In today’s world, where people are engrossed in their super busy lives. Finding time to breathe, relax, enjoy, being with someone seems like a long heard activity. Survival is the key word to the game. But, still in this competitive phase where it is necessary to be selfish, think about yourself before others. There is this human instinct that one cannot overlook — to love and be loved. What best way to fulfil this desire by having a ‘PET’! Well, instead of searching for a human companion where one needs 100% emotional investment, commitments, trust issues, sometimes even mental trauma. It’s anytime better to have a sweet, compatible, annoying but still loving friend; your very own Pet.
Pet is an animal kept primarily for a person’s company or protection. Pets commonly provide their owners with physical and emotional support. They are these wonderful creatures that selflessly try to make others life pleasant and playful. But having a pet is not everyone’s cup of tea. Its a difficult job. It is a job adjoining responsibility. Every living creature needs to be taken care of. How do you know you’re ready? How do you know that it is the right time to have a pet? Are you capable enough to take the responsibility?
Well, no need to worry at all. Here are some answers to your queries.
States, cities, and towns in western nations commonly enact local ordinances to limit the number or kind of pets a person may keep personally or for business purposes. Prohibited pets may be specific to certain breeds, they may apply to general categories of animals (such as livestock, exotic animals, wild animals and canid or felid hybrids.) or they may be simply based on animal’s size. Condominium associations and owners of rental properties also commonly limit or forbid tenants’ keeping of pets.
EFFECT ON PETS’ HEALTH:
Keeping animal as pets may become detrimental to their health if certain requirements are not kept. An important issue is inappropriate feeding, which may produce clinical effects. Certain species of houseplants can also prove toxic if consumed by the pets. House pets, particularly dogs and cats in industrialized societies, are also highly susceptible to obesity. Overweight pets have been shown to be at a higher risk of developing diabetes, liver problems, joint pain, kidney failure and cancer.
DOES THE PET SUIT YOUR LIFESTYLE?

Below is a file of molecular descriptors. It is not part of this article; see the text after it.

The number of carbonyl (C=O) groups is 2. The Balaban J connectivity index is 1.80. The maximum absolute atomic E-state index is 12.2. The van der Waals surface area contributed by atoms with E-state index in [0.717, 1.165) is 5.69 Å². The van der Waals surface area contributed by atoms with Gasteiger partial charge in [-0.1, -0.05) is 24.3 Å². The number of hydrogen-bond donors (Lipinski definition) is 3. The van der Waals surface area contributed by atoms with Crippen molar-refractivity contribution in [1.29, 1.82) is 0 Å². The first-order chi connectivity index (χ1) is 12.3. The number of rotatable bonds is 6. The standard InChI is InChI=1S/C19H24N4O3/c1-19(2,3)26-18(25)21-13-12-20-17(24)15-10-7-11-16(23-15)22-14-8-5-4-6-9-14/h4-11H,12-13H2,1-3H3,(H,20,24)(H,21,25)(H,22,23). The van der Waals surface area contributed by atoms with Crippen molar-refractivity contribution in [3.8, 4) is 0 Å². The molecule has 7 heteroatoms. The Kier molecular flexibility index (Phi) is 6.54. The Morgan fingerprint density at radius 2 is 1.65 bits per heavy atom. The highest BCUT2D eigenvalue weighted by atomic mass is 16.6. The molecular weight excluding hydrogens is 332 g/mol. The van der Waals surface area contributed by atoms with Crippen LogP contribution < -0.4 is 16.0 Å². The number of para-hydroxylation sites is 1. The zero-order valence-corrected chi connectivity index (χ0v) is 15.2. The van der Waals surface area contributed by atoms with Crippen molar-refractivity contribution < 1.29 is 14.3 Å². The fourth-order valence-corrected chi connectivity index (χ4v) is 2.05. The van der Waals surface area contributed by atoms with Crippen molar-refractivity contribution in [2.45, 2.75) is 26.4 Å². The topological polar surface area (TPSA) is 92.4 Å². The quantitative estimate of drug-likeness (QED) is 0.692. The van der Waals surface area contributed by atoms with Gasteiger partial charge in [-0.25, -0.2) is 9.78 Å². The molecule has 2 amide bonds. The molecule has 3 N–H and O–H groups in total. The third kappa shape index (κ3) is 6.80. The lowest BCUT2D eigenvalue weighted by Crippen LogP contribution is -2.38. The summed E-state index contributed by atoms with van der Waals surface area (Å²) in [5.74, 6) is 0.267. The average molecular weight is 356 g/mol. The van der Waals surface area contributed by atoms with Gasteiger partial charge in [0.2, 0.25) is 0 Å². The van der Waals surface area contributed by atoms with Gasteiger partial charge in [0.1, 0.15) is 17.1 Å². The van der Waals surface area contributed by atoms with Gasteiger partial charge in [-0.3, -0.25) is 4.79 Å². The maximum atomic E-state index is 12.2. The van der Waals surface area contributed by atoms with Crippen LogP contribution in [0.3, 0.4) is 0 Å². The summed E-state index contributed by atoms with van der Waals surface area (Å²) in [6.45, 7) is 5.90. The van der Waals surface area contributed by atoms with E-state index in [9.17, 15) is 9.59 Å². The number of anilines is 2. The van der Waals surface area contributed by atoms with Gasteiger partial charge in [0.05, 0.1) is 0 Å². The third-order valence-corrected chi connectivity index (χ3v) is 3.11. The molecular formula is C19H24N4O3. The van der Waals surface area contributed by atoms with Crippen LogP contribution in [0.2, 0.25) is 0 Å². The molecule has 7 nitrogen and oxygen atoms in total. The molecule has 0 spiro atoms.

Be flexible. After deciding the role a pet will play in your life and talking with knowledgeable people, you may conclude that your first choice for a pet is inappropriate, so be flexible. Your veterinarian may suggest other companion animals whose needs closely match to your own. You can still enjoy the animals around you if a pet does not fit into your present lifestyle. Try putting a bird feeder outside your window or becoming an active member of a local zoological society.
IS YOUR HOME PREPARED FOR A PET?
Before bringing a pet into your home, prepare a special place for to eat and sleep. At first, try to maintain the animal’s daily schedule for play, eating, and elimination. Decide where you will exercise your pet. Obtain any necessary accessories (such a collar and id tag, leash, litter box, crate, bird cage, etc) before you bring your pet home. You should pet-proof your home just as you would child-proof your home to avoid accidents. Put out of reach electrical cords, harmful cleansers, plants and breakable objects.
Animals are fun to be with every day. They make us feel good! Your pet-owning experience will be most enjoyable if you take the time to consider which animal best suits you and your family. You can start by answering some easy questions and gathering sound information and advice. This process won’t take long and it will be educational and fun, particularly for children. Select your pet the best way –the way recommended by veterinarians. A pet will become your daily responsibility, so make an informed pet selection. Don’t let the playful antics of the first puppy, kitten, or bird you see or the latest status symbol pet charm you into accepting a responsibility for which you and your family are not prepared. You must have read articles about the millions of unwanted pets that have to be put to death each year. Pets selected on impulse, “for the children” or as a gift during the holidays sometimes end up this way. Selecting a pet should be a family project with everyone’s needs, concerns, fears, and medical history considered. Family members should decide together what kind of animal they want, the amount of time they anticipate spending with it, and the amount of responsibility each person is willing to assume. Be realistic. Promises from some family members, particularly children may not be fulfilled. Your goal is to identify the best animal for your living space, lifestyle, and budget. So before jumping to any conclusions or taking any hasty decision, ask yourselves one question — ARE YOU READY FOR IT? And as rightly said, ‘Prevention is better than cure.’ Why risk some innocent creature’s life just for the sake of our leisure. Be wise. Be responsible.